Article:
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Educator’s Self Efficacy and Collective Educators’ Self Efficacy among University Academic Staff: An Ethical Issue

OI Akinbobola, AA Adeleke

Abstract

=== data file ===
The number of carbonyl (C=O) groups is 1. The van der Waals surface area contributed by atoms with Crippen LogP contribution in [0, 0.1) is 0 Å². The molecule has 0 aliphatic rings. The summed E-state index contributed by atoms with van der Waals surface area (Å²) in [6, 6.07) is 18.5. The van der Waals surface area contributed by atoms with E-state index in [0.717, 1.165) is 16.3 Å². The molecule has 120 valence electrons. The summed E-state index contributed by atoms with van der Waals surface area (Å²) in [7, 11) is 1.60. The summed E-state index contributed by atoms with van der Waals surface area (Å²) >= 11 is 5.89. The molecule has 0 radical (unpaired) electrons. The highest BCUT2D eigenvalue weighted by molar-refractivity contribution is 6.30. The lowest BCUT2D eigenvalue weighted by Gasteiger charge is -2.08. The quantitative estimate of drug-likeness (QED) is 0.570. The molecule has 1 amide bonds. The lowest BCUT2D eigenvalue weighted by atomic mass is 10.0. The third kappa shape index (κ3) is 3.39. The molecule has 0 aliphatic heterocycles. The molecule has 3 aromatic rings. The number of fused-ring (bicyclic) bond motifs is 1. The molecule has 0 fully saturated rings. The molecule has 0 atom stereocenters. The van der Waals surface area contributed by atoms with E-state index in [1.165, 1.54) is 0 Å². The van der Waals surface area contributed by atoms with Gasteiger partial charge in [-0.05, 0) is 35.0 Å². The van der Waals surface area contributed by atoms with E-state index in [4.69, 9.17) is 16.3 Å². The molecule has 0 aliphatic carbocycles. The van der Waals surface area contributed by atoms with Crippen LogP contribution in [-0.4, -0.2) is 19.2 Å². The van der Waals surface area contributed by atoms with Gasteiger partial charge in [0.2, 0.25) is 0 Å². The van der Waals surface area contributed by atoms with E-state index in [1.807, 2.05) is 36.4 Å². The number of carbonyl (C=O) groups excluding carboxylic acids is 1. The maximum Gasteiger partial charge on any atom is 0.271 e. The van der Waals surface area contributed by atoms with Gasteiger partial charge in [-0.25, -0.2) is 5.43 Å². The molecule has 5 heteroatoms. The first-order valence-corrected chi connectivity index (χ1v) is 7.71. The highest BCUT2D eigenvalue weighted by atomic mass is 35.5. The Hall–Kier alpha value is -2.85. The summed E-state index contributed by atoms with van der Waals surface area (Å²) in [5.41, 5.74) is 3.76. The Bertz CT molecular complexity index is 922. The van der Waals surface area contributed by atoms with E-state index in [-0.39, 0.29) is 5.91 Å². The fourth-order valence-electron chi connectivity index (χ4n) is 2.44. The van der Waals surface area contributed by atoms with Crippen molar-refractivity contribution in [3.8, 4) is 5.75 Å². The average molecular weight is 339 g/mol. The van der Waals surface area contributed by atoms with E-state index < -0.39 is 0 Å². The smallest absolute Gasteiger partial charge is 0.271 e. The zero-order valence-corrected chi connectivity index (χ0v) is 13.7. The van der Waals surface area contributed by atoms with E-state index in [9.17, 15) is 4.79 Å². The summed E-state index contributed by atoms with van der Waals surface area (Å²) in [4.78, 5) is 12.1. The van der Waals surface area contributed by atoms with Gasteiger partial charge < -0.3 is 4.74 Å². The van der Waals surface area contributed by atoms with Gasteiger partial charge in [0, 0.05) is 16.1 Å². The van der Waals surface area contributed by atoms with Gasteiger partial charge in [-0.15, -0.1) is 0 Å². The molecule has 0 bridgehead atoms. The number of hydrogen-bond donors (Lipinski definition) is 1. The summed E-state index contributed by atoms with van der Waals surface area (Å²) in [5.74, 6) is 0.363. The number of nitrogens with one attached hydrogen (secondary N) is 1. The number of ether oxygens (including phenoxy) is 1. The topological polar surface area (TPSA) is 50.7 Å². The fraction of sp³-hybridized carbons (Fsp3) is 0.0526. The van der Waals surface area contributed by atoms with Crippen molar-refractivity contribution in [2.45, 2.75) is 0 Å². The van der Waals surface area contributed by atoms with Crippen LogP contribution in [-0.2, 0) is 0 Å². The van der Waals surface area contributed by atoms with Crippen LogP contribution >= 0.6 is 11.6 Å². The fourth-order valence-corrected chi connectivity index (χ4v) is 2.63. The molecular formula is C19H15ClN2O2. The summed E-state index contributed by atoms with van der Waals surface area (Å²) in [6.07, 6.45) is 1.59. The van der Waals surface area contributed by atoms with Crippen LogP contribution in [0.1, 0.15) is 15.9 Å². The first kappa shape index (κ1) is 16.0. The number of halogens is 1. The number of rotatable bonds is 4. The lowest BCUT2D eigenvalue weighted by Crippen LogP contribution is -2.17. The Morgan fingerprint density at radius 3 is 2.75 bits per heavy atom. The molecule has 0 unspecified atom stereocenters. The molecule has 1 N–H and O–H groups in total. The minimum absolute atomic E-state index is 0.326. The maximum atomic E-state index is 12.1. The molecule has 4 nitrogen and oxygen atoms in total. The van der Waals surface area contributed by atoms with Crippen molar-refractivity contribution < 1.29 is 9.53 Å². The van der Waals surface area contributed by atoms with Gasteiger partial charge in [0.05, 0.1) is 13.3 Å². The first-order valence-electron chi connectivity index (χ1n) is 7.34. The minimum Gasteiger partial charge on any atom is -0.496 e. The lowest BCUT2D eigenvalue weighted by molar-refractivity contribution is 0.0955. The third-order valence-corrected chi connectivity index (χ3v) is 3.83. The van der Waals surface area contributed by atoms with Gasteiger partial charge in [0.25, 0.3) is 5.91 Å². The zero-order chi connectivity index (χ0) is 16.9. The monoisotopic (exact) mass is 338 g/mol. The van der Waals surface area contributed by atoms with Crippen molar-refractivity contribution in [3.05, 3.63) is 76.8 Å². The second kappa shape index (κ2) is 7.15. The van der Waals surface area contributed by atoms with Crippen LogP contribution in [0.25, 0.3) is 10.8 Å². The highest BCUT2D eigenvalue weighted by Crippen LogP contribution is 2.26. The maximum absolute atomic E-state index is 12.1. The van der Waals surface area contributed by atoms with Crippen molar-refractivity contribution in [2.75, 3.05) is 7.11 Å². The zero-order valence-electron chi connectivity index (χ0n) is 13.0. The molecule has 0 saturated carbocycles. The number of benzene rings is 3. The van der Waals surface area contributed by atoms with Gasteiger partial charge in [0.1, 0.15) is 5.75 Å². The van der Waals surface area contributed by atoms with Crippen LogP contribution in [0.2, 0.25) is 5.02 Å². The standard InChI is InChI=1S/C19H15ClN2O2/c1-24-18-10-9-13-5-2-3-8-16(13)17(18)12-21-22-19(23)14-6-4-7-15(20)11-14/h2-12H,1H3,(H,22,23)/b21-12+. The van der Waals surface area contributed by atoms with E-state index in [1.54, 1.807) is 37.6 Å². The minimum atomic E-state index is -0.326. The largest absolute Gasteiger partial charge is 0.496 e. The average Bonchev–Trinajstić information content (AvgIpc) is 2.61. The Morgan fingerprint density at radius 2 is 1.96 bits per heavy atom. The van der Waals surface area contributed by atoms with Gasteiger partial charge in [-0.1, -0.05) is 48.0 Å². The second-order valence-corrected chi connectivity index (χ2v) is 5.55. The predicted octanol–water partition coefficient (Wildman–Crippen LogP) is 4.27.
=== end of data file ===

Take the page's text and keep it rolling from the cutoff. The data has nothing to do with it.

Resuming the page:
One of the ethics of psychology profession is to cooperate with other professionals in order to serve their clients effectively and efficiently. The present study therefore explored the influence of educator‘s self-efficacy on collective educators‘ self-efficacy among university academic staff. A total of 99 participants consisting of 50 (50.5%) male and 49 (49.5%) female, made up of both professional librarians and teaching staff were randomly selected from all colleges of a University. The study used cross- sectional research design which specifically adopted ex-post facto design. Standardised psychological instruments were used for collection of data. The multiple regression analysis, t-test of independent samples and Pearson correlation were used to analyse the data. Age, sex and educator‘s self efficacy jointly explained 22% variance in collective educators‘ self efficacy. Only educator self efficacy independently predicted collective educators‘ self efficacy (β = .59; P < .05). There was no significant difference between teaching staff and professional librarians on collective educators‘ self efficacy but significant difference existed between male and female academic staff on collective educators‘ self efficacy. The implication of the result in terms of collaborative work among academic staff was discussed in line with ethical principles and code of conduct of psychologists.



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